As the academic year draws to a close and the Milwaukee lakes and rivers begin to warm, consider filling your extra time kayaking on local waterways.
In addition to the benefit of exercise, kayaking allows you to see nature and animal life from your kayak that you cannot view anywhere else.
One student in Mount Mary University’s English graduate program, Madelyn Herbert, looks forward to the spring thaw because “kayaking gives you that up-close and personal experience with the water.”
Joel Smith, the assistant manager of Erehwon, a retail store for outdoor gear at Bayshore Town Center in Glendale, Wisconsin lists what you need to get started:
- life preserver
There are plenty of accessories for sale, but those are the basics.
For excursions onto Lake Michigan, you should also have a wetsuit or drysuit, according to Sherri Mertz of Sherrikayaks, a kayaking instruction and tour company in Wind Lake, Wisconsin.
Because Lake Michigan waters can get choppy and are generally more difficult to navigate, Beth Handler, owner of Milwaukee Kayak Company, said “you should have a buddy, a spray skirt and a bilge pump.”
A spray skirt helps prevent water from entering the boat, while a bilge pump allows you to remove unwanted water from a boat.
Prices for kayaking gear vary greatly, so be sure to shop around to get the price and level of quality that you need.
“You don’t have to spend a fortune and have a big expensive motor yacht in order to get out and enjoy the great lakes,” Merz said. “It’s within the reach of the average person.”
There are many places to kayak in the Milwaukee area.
Only 4.5 miles away from Mount Mary is the Urban Ecology Center’s closest location; it also has two other locations in the city. Student memberships are $30 for one year. Students can launch right into a lagoon or river, or borrow a kayak or canoe for up to three days to take to a different location. You are required to take a free water safety course to participate in the program.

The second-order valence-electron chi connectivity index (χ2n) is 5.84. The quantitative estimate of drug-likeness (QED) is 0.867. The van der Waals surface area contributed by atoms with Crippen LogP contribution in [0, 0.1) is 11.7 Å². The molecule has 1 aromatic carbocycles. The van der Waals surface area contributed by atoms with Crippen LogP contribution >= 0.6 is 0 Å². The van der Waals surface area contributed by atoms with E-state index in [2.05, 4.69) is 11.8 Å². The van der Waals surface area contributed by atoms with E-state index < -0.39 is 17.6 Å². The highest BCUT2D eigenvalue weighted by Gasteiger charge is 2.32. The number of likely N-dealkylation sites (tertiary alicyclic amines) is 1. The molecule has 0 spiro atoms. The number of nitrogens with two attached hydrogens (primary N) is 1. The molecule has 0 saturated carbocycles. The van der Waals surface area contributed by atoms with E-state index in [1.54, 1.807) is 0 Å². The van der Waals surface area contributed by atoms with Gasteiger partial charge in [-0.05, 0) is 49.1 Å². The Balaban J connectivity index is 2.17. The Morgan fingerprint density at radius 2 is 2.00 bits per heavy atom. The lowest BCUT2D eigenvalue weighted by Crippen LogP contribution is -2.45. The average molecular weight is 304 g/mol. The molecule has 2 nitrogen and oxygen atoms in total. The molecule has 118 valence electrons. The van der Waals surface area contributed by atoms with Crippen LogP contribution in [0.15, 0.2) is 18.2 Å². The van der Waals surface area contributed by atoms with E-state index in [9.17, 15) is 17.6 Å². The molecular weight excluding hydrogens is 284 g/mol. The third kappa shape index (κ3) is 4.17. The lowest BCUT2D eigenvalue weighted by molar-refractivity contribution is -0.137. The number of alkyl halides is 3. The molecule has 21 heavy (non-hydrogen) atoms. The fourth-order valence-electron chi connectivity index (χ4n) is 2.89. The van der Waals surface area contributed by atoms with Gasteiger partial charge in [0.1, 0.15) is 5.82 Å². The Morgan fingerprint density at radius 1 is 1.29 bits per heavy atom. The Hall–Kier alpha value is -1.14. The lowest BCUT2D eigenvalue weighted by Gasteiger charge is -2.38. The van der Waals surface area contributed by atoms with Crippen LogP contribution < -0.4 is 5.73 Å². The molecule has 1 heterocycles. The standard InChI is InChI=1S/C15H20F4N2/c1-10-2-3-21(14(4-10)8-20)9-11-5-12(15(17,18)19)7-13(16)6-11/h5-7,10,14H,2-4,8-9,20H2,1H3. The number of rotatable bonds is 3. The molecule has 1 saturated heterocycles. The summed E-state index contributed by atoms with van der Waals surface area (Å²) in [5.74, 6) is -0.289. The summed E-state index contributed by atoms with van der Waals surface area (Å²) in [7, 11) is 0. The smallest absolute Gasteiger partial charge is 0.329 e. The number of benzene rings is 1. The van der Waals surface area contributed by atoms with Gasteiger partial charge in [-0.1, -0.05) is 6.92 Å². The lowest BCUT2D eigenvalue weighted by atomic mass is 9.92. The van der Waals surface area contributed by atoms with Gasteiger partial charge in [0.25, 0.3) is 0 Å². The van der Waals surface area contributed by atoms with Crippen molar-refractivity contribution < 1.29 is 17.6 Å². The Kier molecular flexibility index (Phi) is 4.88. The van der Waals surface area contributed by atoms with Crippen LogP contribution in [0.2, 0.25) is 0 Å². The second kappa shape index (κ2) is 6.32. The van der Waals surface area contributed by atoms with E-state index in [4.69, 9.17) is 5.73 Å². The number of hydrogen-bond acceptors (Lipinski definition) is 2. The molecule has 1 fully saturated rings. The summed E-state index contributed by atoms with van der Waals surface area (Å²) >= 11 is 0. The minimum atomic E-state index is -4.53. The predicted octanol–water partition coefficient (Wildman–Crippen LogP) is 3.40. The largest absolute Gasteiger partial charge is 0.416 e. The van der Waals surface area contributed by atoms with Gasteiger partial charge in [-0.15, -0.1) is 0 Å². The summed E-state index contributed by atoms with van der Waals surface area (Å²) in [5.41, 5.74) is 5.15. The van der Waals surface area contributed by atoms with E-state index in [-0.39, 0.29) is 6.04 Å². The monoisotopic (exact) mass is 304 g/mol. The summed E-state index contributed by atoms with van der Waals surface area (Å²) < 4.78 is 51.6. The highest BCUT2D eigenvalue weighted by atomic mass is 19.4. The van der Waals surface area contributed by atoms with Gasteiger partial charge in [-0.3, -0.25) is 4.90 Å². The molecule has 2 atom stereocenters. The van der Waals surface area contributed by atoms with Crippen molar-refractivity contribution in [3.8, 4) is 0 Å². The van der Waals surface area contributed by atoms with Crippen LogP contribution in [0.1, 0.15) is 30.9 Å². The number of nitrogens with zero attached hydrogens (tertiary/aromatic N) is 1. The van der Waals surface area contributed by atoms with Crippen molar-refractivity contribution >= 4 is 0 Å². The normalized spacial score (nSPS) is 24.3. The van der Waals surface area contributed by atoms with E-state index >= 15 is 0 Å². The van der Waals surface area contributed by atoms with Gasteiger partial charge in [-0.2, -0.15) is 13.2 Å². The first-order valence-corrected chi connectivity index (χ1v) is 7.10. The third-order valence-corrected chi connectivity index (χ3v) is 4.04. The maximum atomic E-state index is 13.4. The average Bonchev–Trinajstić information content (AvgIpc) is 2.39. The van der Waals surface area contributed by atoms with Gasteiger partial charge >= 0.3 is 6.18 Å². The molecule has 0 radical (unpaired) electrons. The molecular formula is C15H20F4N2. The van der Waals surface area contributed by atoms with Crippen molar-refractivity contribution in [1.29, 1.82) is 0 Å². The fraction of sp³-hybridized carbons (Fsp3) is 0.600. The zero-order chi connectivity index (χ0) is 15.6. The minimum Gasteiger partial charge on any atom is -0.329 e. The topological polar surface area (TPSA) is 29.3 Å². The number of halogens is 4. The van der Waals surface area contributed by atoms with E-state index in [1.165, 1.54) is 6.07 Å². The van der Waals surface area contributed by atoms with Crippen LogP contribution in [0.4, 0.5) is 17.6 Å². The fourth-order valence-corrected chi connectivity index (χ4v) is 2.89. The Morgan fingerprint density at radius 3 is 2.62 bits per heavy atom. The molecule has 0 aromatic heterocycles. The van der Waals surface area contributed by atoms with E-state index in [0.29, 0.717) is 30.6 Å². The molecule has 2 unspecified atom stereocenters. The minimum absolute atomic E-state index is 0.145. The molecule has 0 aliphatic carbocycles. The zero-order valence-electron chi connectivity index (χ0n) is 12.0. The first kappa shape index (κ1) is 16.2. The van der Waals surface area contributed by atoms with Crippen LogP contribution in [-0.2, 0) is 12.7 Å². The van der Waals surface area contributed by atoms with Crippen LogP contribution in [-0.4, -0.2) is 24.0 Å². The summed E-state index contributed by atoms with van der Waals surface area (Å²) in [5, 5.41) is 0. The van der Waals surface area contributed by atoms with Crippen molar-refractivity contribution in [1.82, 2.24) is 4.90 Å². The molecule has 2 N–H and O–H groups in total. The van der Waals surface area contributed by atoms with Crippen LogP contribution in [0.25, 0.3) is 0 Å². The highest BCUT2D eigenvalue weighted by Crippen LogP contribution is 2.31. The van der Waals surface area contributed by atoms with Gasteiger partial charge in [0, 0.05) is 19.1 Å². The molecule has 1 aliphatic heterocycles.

Sherrikayaks offers training on inland lakes in the middle of May and on Lake Michigan starting mid- to late June. The cost is $60 for a three-hour training and tour.
Mertz said the area behind the breakwater at South Shore Park is a good place to start if you want to try Lake Michigan because you are protected from the waves, and it tends to be warmer than the open lake.
Milwaukee Kayak Company, located on the Milwaukee River in the Walker’s Point neighborhood rents the following:
- paddle boards
- tandem kayaks
You launch from its dock and return to its dock at the cost of $25 for four hours. It also offers guided tours every Wednesday night from the middle of June through the end of August starting at 5 p.m. for a cost of $20.
Handler said Milwaukee offers a unique opportunity to get out of a kayak and enjoy what the downtown has to offer.
“On the Milwaukee River, there are lots of public docks and restaurant docks, and we instruct people how to tie up boats, so if people want to stop at a restaurant, we encourage that,” Handler said.
Lake Michigan is a formidable feature of the Milwaukee landscape that attracts kayakers. According to Mertz, it is possible for an experienced kayaker to cross the lake in a kayak – though it might take up to 30 hours!
“With the right equipment and skills, it is safe to kayak in Lake Michigan,” Mertz said.
Mertz cautioned that there have been many tragedies in Lake Michigan, citing cold water as one of the biggest risks because the big lake does not warm up as much as smaller lakes and rivers. Hypothermia and cold shock are potential dangers.